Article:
I have no problem in admitting that I was confused by Prime Minister Narendra Modi’s comment about maintaining the Indus Waters treaty despite the Uri terror attacks. In that context the remark about blood and water not flowing together did not make sense.
But after reading a rather telling Firstpost article by Srinivas Prasad on the subsequent steps being taken with reference to three hydro-electrical projects and India’s refusal to attend any talks on the Indus Water Commission, my perspective changed. Maybe, this way it's more delightfully diabolical and though it may take a little time, it has the potential to hurt.
Hurt so much in the pocket that Pakistan economist and strategist as well as Foreign Affairs advisor Sartaj Aziz has said Indian cannot unilaterally ‘separate’ itself from this bi-lateral treaty.
Say that again? It can’t? Oh, really? Why not? What on earth are you going to do? Go to the International Court of Justice and the Security Council?
As far as the first is concerned knock yourself out, it has the fear quotient of a little bug.
And about the UN Security Council, two of its five members are currently actively involved against each other in destroying a nation called Syria so let’s not get ahead of ourselves. Sartaj now waffles on to say that Pakistan will take any revocation of this treaty as an act of war.
That’s fine by India too, seeing as how we have a list of actions that would prompt us to be seen as provocations to war. The next logical step is, of course, to drop the Most Favoured Nation (MFN) status granted to Pakistan. It is a no brainer and simply a cardboard crown that can be discarded with casual indifference by New Delhi.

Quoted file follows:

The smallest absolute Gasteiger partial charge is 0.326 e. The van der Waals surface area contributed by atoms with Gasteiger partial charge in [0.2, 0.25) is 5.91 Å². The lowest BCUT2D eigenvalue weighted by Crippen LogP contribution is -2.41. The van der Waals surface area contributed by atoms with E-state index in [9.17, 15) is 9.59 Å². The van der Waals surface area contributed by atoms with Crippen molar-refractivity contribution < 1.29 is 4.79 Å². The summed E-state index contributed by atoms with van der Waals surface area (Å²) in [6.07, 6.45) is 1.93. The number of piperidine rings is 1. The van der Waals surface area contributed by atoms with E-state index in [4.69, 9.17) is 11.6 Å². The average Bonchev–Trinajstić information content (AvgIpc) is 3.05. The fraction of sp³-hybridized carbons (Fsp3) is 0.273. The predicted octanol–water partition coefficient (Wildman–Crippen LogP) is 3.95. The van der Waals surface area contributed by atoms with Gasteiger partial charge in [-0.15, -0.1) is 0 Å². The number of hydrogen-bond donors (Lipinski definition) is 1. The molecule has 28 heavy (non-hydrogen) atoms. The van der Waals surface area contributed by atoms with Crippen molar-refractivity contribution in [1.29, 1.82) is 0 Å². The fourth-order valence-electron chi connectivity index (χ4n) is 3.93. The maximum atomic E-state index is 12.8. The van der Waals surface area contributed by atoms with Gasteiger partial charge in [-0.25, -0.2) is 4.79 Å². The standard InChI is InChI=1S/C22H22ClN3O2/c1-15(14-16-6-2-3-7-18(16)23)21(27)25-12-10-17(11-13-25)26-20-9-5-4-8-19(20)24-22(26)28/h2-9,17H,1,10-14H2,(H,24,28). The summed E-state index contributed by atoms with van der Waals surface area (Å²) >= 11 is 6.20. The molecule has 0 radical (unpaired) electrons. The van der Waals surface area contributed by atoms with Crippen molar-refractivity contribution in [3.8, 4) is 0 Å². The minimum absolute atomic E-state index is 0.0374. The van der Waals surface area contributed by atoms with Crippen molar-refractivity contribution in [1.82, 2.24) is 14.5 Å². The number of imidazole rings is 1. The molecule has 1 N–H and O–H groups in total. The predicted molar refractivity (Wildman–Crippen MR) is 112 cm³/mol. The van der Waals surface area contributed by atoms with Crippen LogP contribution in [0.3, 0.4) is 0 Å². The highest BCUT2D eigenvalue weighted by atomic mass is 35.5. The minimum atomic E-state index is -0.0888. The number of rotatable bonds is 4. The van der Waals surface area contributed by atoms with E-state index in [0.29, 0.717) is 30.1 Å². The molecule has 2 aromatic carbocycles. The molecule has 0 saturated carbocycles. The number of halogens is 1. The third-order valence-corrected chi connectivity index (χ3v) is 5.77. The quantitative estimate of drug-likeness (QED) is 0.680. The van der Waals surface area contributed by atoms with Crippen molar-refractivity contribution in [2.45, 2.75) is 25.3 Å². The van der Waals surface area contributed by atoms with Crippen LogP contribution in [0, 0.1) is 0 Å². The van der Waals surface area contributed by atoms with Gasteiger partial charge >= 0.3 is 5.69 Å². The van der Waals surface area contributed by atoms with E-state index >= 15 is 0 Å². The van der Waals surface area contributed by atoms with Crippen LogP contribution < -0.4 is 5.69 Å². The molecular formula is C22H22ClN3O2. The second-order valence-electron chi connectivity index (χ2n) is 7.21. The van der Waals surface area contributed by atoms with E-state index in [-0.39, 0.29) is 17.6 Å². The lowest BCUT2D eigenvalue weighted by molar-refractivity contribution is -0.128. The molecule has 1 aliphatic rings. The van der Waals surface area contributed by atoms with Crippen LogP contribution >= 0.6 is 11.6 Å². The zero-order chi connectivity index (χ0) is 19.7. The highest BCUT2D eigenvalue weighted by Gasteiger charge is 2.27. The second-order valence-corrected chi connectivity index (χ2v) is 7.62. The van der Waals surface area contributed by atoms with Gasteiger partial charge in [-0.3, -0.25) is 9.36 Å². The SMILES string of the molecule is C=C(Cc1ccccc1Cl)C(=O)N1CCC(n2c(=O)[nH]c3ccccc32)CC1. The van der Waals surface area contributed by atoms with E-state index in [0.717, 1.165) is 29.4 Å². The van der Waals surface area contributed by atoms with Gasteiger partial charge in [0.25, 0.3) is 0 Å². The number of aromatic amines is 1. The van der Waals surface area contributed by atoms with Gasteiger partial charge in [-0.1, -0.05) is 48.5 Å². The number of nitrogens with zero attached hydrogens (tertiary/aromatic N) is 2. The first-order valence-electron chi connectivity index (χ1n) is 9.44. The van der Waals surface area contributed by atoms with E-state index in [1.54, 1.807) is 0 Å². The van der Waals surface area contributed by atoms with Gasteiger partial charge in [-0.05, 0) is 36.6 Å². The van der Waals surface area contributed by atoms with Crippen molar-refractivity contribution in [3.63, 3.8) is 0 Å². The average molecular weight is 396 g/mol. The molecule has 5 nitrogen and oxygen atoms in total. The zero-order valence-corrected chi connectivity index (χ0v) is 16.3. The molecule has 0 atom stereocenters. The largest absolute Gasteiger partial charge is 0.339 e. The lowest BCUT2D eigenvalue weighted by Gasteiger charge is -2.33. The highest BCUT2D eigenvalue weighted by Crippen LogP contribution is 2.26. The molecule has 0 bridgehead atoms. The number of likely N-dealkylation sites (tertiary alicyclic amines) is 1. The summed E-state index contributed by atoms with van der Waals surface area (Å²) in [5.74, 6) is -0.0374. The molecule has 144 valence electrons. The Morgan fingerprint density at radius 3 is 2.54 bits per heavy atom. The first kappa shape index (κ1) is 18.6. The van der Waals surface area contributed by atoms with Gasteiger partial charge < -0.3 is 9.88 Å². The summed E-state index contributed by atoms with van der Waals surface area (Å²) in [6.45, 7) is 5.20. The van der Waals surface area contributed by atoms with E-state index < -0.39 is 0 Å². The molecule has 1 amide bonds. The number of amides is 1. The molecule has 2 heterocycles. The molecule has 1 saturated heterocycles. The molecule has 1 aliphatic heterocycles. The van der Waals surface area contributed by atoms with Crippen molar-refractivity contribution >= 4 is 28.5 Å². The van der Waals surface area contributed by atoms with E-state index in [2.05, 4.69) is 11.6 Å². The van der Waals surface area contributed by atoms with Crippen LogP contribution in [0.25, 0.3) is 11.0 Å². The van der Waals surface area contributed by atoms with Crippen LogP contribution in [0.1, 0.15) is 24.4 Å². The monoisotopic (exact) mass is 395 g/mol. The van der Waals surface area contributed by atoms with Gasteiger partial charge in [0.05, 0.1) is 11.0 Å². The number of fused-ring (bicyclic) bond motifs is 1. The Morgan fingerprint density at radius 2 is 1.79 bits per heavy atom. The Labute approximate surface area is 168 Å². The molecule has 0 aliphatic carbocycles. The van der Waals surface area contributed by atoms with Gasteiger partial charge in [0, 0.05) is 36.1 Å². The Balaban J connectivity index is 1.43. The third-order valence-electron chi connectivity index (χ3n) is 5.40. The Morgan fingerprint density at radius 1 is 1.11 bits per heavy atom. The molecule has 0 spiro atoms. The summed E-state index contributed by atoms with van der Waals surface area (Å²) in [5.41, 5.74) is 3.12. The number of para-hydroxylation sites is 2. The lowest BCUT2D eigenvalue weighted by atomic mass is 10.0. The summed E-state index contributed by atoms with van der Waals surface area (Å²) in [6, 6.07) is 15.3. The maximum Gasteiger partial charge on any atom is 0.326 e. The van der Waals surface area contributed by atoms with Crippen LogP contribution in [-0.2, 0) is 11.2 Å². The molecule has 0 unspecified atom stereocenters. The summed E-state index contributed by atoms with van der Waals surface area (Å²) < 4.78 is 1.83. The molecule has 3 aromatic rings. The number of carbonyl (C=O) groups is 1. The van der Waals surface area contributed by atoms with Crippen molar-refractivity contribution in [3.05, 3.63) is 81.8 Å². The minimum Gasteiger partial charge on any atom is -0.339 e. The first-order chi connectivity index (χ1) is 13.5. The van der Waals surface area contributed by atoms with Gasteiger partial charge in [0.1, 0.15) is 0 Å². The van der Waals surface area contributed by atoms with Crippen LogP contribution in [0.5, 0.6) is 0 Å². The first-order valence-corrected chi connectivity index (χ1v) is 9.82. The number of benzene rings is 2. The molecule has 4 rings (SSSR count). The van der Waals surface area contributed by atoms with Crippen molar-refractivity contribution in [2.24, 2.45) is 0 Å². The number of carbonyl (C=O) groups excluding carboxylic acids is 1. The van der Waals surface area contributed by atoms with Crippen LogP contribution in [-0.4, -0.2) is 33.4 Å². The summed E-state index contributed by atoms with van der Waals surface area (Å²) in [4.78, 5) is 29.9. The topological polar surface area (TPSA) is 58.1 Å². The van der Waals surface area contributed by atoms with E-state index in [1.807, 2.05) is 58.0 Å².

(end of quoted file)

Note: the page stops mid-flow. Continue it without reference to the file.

Financial loss and an endangered harvest combined with double the stress from Pakistan-occupied-Kashmir and Balochistan and a dried riverbed would wreck the country as surely as an all-out war.
For the first time there is a shrill note creeping into Pakistan media and its government spokespersons. They must have also read the same paper by Clive Judge who wrote in 2013 that World War-III will be fought over water.
"Around the world, the Institute has fingered more than twenty conflicts and potential conflicts concerning division of river flows between upstream and downstream users. These range from tensions within China over the Yangtze to discord between Mali, Niger, Nigeria, and Guinea over the Niger and between Iraq, Syria, and Turkey over the Tigris and Euphrates. Even the United States is on the list: The United States and Mexico have long squabbled over the Rio Grande, Rio Bravo, Rio Conchos, and Colorado systems, all of which rise in the United States but are crucial to northern Mexico."
Pakistan know that India has the upper hand where this precious commodity is concerned. With 70 percent of the water in the world used for agriculture, the allocation of river waters and their tributaries are the killing fields of tomorrow. If India is ready for the long term and continues to perpetuate its plan to exert the pressure drop by drop (literally) even as it denies it officially, it will place Pakistan in a very tenuous position. Because even if it goes into a war it cannot win the water which isn’t flowing.
Since 1960, when Nehru obligingly okayed the Indus Waters Treaty with Ayub Khan, India has never weaponised it so it wasn’t factored into Pakistan’s scheme of things.
Today, it has. And it is a strident wake up call.